There is something about expat life that sparkles.
It’s dusty, and may be a bit chipped around the edges, but there is something about life as an expat that catches the corner of my eye whenever I try to look away.
I think the hook is in the promise. Nothing in life is guaranteed (except, as the saying goes, death and taxes), but I have found some sort of guarantee in my life here in Indonesia.
It’s not true love, it’s not that my ceiling wont leak. It’s not that I will be safe, or that I will be always comfortable, or that I will find what I want to eat for breakfast.
I can’t quite put my finger on what it, exactly.
Maybe it’s that expats always have an excuse to travel. When you are new to a place, people expect that you want to stretch to the limits of a weekend. It’s normal to explore your own city, and try to experience a different style of living.
I love the spontaneity of being an expat. That my friends and I could fly to Bali or Singapore for a weekend on very little notice, and no one would blink at the suddenness of the plan. In Michigan, even driving across the state and back is an expedition that is hard to cram into a weekend.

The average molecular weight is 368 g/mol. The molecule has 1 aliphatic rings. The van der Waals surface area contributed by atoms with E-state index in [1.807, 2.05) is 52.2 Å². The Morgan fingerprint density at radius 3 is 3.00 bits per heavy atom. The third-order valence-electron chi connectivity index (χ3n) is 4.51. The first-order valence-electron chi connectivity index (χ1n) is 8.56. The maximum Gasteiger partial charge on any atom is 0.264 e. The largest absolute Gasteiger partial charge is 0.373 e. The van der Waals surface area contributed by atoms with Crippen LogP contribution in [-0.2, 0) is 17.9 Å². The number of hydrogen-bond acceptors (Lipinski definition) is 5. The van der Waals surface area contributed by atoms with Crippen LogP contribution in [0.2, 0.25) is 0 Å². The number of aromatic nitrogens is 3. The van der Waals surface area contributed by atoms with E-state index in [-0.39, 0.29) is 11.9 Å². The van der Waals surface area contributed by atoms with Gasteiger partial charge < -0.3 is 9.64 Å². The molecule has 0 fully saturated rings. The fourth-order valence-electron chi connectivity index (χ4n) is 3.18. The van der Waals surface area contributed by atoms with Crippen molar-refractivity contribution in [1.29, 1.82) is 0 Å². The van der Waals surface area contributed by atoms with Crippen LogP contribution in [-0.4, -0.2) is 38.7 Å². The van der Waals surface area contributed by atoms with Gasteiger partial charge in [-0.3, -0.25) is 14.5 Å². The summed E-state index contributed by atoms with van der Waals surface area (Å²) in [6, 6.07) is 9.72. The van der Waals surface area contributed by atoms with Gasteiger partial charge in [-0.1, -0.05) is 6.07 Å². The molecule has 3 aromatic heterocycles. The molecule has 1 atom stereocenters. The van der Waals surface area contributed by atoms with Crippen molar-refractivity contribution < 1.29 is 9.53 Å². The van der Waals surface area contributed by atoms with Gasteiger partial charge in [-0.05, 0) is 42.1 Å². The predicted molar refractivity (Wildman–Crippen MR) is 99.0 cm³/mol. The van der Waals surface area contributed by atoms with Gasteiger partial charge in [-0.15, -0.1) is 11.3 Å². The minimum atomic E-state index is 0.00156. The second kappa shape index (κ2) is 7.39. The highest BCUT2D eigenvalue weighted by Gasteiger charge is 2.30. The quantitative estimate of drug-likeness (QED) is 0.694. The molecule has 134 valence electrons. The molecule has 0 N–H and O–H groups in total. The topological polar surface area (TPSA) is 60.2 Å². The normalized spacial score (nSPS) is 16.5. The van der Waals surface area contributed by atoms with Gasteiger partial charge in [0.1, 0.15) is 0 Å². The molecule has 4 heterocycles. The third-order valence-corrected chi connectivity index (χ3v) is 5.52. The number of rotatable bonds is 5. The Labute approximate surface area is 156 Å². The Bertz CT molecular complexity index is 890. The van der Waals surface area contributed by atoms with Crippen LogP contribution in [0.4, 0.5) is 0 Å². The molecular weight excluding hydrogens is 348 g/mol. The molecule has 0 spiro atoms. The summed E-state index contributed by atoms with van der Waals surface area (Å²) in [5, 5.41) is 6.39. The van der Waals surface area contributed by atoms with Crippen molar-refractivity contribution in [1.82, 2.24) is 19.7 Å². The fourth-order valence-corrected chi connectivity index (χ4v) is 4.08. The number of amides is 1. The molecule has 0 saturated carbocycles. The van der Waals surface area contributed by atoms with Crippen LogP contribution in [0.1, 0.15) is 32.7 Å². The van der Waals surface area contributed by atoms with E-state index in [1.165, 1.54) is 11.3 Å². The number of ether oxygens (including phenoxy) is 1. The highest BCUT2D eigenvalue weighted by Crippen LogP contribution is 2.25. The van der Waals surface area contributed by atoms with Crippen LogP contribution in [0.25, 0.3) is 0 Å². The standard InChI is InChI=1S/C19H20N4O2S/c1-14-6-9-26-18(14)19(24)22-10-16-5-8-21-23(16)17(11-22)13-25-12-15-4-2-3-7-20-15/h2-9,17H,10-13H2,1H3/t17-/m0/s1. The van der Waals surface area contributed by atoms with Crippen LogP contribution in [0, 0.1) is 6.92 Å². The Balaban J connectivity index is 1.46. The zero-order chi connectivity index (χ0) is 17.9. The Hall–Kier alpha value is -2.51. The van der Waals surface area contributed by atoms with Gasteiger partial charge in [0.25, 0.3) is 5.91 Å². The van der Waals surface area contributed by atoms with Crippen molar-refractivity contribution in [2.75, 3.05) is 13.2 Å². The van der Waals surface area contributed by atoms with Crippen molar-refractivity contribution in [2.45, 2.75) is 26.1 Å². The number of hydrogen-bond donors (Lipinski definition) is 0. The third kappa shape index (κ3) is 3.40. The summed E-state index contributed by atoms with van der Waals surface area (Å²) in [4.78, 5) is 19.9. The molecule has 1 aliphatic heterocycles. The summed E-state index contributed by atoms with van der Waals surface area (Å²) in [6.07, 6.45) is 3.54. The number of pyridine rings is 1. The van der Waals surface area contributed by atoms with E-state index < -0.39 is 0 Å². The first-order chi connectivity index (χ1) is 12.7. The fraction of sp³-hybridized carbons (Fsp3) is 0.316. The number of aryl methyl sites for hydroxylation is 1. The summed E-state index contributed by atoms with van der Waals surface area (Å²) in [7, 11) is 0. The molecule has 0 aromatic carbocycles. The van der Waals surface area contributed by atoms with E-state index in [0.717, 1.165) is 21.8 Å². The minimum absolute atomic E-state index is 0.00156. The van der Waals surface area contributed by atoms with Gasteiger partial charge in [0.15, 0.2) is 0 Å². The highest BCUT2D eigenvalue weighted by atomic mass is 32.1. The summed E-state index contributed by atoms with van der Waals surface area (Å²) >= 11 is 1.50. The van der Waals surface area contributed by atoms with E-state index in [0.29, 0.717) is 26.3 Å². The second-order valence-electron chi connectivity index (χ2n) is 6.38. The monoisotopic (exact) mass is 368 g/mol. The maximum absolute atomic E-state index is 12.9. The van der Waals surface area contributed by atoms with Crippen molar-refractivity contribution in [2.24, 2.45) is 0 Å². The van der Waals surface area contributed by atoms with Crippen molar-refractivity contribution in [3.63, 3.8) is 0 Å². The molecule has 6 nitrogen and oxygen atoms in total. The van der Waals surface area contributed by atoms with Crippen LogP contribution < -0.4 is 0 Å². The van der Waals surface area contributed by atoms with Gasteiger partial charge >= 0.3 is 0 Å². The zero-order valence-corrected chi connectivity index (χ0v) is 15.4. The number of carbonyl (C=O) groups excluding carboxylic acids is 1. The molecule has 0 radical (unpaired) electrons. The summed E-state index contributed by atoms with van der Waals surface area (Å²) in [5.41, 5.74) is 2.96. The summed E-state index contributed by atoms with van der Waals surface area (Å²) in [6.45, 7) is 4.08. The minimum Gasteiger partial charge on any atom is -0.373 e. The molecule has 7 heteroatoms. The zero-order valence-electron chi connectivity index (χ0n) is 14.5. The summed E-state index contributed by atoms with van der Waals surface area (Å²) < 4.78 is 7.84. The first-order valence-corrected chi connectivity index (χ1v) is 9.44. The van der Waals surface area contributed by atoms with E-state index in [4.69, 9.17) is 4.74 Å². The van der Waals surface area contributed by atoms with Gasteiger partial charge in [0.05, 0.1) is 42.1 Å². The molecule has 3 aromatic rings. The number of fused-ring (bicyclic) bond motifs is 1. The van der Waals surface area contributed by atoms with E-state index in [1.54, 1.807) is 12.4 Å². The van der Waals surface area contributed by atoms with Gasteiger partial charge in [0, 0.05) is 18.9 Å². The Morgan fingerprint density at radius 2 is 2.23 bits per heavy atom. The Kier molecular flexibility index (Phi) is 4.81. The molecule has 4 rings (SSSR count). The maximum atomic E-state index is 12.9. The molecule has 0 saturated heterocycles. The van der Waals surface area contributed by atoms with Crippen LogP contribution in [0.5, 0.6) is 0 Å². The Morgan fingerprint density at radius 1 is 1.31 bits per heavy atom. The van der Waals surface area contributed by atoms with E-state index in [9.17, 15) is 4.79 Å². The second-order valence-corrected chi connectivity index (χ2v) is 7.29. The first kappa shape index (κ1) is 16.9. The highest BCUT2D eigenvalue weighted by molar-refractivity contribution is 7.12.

Perhaps it is the instant community of people who can empathize with what you are experiencing: the culture shock, the confusion. I remember the embarrassment of fumbling with the brightly coloured Rupiah bills, trying to figure out if I was paying someone ten cents, one dollar, or ten dollars, and having the other expats I was with wince sympathetically as they remembered their first few weeks here. Within those transitions and minor trials are bonding experiences that glue communities together, and it’s a nice feeling.
I didn’t really expect to feel as if being an expat would be part of my identity, but retrospectively, I think that was ignorant of me — I have always become too attached to the places in which I live. (I am a true Michigander, and living in Jakarta hasn’t washed that away (no matter how much it rains!))
Don’t get me wrong: being an expat isn’t all unicorns and rainbows, and that reality is only amplified by the fact that I am living in a country so far away that it would take me a minimum of 24 hours and 1500 USD just to give my mother a hug. I can only communicate the most basic of needs in the national language, and I can’t drink the water. The list goes on and on, but still the feeling remains: I like being an expat.
(And I am not really sure what that means for my life.)